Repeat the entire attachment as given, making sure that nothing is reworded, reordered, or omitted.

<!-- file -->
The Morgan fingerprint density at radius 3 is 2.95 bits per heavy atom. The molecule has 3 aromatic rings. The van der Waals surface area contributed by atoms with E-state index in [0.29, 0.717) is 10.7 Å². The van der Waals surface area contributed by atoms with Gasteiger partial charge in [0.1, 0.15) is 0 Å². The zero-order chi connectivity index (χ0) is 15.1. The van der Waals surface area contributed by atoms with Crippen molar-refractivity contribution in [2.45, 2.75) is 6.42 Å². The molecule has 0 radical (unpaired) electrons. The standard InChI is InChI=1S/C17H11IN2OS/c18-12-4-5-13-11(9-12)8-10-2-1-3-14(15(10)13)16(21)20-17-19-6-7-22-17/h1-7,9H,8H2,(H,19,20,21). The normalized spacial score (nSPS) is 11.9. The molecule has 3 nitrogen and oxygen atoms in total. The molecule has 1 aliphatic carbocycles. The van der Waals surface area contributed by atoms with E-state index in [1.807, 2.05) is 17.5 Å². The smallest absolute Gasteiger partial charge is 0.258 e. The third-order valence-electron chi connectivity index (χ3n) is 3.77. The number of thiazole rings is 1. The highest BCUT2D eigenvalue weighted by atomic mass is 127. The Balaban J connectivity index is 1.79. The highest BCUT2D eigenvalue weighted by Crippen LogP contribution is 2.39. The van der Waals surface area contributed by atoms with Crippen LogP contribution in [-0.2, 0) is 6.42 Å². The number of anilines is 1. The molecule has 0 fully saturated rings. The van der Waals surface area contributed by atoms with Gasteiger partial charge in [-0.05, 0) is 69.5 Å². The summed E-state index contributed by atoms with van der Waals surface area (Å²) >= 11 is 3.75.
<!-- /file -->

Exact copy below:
The Morgan fingerprint density at radius 3 is 2.95 bits per heavy atom. The molecule has 3 aromatic rings. The van der Waals surface area contributed by atoms with E-state index in [0.29, 0.717) is 10.7 Å². The van der Waals surface area contributed by atoms with Gasteiger partial charge in [0.1, 0.15) is 0 Å². The zero-order chi connectivity index (χ0) is 15.1. The van der Waals surface area contributed by atoms with Crippen molar-refractivity contribution in [2.45, 2.75) is 6.42 Å². The molecule has 0 radical (unpaired) electrons. The standard InChI is InChI=1S/C17H11IN2OS/c18-12-4-5-13-11(9-12)8-10-2-1-3-14(15(10)13)16(21)20-17-19-6-7-22-17/h1-7,9H,8H2,(H,19,20,21). The normalized spacial score (nSPS) is 11.9. The molecule has 3 nitrogen and oxygen atoms in total. The molecule has 1 aliphatic carbocycles. The van der Waals surface area contributed by atoms with E-state index in [1.807, 2.05) is 17.5 Å². The smallest absolute Gasteiger partial charge is 0.258 e. The third-order valence-electron chi connectivity index (χ3n) is 3.77. The number of thiazole rings is 1. The highest BCUT2D eigenvalue weighted by atomic mass is 127. The Balaban J connectivity index is 1.79. The highest BCUT2D eigenvalue weighted by Crippen LogP contribution is 2.39. The van der Waals surface area contributed by atoms with Crippen LogP contribution in [-0.2, 0) is 6.42 Å². The number of anilines is 1. The molecule has 0 fully saturated rings. The van der Waals surface area contributed by atoms with Gasteiger partial charge in [-0.05, 0) is 69.5 Å². The summed E-state index contributed by atoms with van der Waals surface area (Å²) >= 11 is 3.75.